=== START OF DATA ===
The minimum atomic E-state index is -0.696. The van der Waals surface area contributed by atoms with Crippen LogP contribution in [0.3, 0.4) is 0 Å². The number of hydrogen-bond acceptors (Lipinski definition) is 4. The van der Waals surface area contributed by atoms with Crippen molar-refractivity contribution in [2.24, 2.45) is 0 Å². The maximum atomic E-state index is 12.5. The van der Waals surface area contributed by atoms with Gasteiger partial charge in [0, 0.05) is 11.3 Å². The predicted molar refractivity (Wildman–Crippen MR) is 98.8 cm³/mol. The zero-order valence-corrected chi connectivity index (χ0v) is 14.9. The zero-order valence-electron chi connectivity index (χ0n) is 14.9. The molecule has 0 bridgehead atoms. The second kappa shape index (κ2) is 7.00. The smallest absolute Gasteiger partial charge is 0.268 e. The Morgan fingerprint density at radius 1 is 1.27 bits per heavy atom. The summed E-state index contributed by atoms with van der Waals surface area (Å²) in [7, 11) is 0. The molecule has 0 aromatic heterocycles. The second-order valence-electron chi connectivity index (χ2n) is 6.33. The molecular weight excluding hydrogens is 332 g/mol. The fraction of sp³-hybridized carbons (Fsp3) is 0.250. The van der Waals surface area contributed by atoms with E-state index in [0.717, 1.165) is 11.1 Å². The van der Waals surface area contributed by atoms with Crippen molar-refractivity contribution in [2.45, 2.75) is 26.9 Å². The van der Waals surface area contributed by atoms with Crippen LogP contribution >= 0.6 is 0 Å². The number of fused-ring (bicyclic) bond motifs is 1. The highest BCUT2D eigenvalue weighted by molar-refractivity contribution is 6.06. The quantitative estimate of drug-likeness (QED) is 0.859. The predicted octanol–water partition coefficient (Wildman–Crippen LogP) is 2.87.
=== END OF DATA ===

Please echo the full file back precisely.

The minimum atomic E-state index is -0.696. The van der Waals surface area contributed by atoms with Crippen LogP contribution in [0.3, 0.4) is 0 Å². The number of hydrogen-bond acceptors (Lipinski definition) is 4. The van der Waals surface area contributed by atoms with Crippen molar-refractivity contribution in [2.24, 2.45) is 0 Å². The maximum atomic E-state index is 12.5. The van der Waals surface area contributed by atoms with Gasteiger partial charge in [0, 0.05) is 11.3 Å². The predicted molar refractivity (Wildman–Crippen MR) is 98.8 cm³/mol. The zero-order valence-corrected chi connectivity index (χ0v) is 14.9. The zero-order valence-electron chi connectivity index (χ0n) is 14.9. The molecule has 0 bridgehead atoms. The second kappa shape index (κ2) is 7.00. The smallest absolute Gasteiger partial charge is 0.268 e. The Morgan fingerprint density at radius 1 is 1.27 bits per heavy atom. The summed E-state index contributed by atoms with van der Waals surface area (Å²) in [7, 11) is 0. The molecule has 0 aromatic heterocycles. The second-order valence-electron chi connectivity index (χ2n) is 6.33. The molecular weight excluding hydrogens is 332 g/mol. The fraction of sp³-hybridized carbons (Fsp3) is 0.250. The van der Waals surface area contributed by atoms with E-state index in [0.717, 1.165) is 11.1 Å². The van der Waals surface area contributed by atoms with Crippen molar-refractivity contribution in [2.45, 2.75) is 26.9 Å². The van der Waals surface area contributed by atoms with Crippen LogP contribution >= 0.6 is 0 Å². The number of fused-ring (bicyclic) bond motifs is 1. The highest BCUT2D eigenvalue weighted by molar-refractivity contribution is 6.06. The quantitative estimate of drug-likeness (QED) is 0.859. The predicted octanol–water partition coefficient (Wildman–Crippen LogP) is 2.87.